By Celeste Hawkins
I thought I would share with you today my personal picks in regard to artists of the figure painting and drawing kind. One of my favourite Melbourne figurative painters is Jon Cattapan. Jon seeks to make art that is engaged with the human condition and contemporay society, but also draws influences from Science Fiction and Film. Some of his earlier influences include :Schiele, Duchamp and Picasso. His works often draw on diffferent events and themes, for example, the theme of fire saw works created on a Footscray chemical fire in 1989 and the burning of the houses of parliament, a historical event.
Jon Cattapan The Break (Vekeki) 2009 oil and acrylic on linen 180.0 x 250.0 cm -Image-Station Gallery
“I see painting as a personal observation of the ironic nature of life”. Jon Cattapan-Artist Statement 1980.
Cattapan on the children overboard affair: “I think its a very particular thing to try to record something like that through paining, to actually make a painting very slowly and absorb the event through the actual act, the physical act of making the work takes it somewhere else.”
In essence, Jon is an interpreter and dissector of events, further reinforcing the relevance and importance of the artist within our society.
Source: Jon Cattapan-Possible Histories-By Chris Mc Auliffe
Jon Cattapan is represented by Station Gallery
I had the chance to view the works of Melbourne native Godwin Bradbeer at the James Makin Gallery in 2013 at an exhibiton called “Pentimenti” The sheer size and grandeur of his works were awe inspiring. The confident and often overlapping lines and perfect balance of the form, extra limbs, and carfeully rubbed back areas were what struck me. A head confidently extends itself off the top of the paper as is the foot and the hand. This classically drawn woman had an etheral quality about her, almost floating or weightless on the surface. His backgound and knowledge of photography is evident, given the perfection and realist elements present with his burnishing techniques and use of Chinagraph- giving him that ‘solarised Man Ray photograph’ quality that he describes.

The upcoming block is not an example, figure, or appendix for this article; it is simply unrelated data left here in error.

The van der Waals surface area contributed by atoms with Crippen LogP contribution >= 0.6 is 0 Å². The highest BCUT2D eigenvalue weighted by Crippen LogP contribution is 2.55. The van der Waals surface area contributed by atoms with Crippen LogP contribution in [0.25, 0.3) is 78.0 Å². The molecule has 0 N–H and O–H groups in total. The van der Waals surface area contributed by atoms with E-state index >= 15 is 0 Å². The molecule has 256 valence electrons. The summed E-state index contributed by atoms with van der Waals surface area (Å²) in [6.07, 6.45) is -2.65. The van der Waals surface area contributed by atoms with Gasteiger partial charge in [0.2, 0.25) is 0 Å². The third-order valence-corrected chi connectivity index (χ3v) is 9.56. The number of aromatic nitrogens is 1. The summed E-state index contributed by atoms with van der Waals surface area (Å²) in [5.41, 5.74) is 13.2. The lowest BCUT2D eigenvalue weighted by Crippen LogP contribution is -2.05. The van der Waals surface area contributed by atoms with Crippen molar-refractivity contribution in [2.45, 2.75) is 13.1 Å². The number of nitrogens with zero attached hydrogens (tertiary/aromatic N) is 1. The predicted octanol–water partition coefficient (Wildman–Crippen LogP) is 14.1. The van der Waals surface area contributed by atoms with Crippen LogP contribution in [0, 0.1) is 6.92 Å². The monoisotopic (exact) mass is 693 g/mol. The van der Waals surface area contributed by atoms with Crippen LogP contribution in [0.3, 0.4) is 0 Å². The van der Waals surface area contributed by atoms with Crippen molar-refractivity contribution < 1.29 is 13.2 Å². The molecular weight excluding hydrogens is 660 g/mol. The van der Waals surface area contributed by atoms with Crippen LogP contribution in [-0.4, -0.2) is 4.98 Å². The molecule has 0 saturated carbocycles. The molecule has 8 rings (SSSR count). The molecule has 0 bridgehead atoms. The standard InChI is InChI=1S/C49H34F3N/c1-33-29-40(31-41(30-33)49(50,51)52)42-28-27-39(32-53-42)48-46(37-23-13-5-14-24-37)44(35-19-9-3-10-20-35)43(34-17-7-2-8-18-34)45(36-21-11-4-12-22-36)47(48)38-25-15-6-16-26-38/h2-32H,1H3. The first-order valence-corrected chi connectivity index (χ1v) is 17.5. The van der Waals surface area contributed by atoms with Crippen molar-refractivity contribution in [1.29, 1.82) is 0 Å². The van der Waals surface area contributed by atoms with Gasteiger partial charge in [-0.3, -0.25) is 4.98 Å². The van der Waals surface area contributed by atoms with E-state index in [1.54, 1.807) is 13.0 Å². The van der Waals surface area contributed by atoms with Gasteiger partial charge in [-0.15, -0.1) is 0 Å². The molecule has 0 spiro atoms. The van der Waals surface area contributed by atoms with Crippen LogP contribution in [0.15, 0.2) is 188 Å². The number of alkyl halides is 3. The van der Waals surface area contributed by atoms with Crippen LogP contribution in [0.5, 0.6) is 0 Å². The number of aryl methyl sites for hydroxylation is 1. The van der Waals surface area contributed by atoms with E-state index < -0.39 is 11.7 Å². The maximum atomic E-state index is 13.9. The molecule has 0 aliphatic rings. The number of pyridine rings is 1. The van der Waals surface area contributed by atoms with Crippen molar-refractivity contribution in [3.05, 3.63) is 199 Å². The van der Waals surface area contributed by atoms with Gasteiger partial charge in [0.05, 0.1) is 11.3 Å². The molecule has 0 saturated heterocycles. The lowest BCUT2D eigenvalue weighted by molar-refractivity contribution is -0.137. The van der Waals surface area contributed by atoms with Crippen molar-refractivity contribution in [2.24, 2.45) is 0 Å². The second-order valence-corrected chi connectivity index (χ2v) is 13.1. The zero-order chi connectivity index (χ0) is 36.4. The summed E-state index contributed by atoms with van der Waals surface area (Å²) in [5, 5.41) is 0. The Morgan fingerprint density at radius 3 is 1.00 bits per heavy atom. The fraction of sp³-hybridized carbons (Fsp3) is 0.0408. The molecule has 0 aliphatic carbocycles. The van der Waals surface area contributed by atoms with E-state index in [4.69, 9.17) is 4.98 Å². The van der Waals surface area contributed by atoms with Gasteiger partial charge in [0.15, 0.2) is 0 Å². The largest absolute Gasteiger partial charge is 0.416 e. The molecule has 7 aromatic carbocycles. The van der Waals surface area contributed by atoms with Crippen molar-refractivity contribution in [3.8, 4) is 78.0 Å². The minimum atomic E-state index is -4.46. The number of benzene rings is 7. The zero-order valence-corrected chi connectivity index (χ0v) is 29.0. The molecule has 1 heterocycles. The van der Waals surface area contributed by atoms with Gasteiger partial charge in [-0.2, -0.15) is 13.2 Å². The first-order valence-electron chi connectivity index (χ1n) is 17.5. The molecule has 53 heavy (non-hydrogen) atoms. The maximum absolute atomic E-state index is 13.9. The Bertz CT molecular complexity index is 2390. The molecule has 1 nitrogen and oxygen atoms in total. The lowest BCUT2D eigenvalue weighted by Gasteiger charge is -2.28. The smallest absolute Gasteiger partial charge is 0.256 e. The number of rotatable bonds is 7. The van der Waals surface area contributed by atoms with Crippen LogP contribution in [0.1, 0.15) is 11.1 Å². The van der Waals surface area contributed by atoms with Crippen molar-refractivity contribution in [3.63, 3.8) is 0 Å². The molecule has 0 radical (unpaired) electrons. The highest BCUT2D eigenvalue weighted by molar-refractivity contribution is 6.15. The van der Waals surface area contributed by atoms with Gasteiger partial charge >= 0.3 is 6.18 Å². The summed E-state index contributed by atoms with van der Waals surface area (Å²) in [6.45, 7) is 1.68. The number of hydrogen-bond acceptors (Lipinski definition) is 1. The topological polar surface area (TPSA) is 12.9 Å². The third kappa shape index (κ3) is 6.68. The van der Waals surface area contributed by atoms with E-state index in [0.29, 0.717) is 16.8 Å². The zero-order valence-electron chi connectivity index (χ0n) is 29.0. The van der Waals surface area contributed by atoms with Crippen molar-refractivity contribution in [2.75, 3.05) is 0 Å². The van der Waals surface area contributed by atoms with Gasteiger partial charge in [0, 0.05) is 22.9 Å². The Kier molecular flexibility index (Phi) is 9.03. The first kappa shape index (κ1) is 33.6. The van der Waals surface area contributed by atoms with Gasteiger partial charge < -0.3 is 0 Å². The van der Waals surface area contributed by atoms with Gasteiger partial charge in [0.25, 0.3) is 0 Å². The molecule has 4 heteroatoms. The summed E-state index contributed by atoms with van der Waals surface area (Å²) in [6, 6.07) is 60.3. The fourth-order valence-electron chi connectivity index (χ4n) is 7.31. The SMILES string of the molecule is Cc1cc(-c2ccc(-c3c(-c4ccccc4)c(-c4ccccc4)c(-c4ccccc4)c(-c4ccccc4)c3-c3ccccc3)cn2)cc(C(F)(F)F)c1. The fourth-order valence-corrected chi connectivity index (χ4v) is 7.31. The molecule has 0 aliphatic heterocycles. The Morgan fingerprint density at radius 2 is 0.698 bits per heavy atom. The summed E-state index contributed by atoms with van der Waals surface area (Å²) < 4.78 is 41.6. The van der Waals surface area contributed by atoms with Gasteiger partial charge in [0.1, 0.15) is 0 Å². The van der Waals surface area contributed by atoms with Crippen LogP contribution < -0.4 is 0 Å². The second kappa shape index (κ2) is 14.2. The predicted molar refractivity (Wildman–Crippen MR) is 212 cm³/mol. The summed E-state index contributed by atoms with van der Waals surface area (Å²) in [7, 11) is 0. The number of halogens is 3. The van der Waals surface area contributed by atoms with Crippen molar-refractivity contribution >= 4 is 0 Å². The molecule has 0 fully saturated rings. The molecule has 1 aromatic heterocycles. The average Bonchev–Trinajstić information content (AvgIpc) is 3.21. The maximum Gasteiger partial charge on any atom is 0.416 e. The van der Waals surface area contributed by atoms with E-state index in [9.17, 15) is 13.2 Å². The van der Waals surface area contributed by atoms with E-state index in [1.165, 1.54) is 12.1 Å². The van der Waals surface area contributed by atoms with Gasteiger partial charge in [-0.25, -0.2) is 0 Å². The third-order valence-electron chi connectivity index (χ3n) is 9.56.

Bradbeer,Godwin -White Woman Chinagraph, pastel dusk silver oxide on paper – Image-James Makin Gallery
Bradbeer,Godwin -Transit of the Dragonfly Drawing – chinagraph, silver oxide and pastel on paper Image Size: 122 x 114 – Image- James Makin gallery
Bradbeer says himself about his imagery, that he is conscious about drawing himself. “This knowledge of the figure is embedded in you. If you understand that and can drag it up then that really can help when you’re having difficulties”.
From his series of works called the “Metaphysical Body”, a survey exhibiton from 1970-2005, Dr Neill Overton sums it up beautifully, “Summarily, Bradbeer explores the mechanisms of Renaissance intent without hiding it beneath irony; in this endeavour he is arguably the most postmodern of artists, unafraid of the figurative language he explores.”(see website).
To summarise; I think that artists have their own language, a visual language that is uniquely their own. How they perceive their reality can affect how they read into and interpret current events to give them greater meaning, relevance and understanding.
Quote Source: Bradbeer,Goodwin- Steve Lopes: Artist Profile, issue 12, 83-86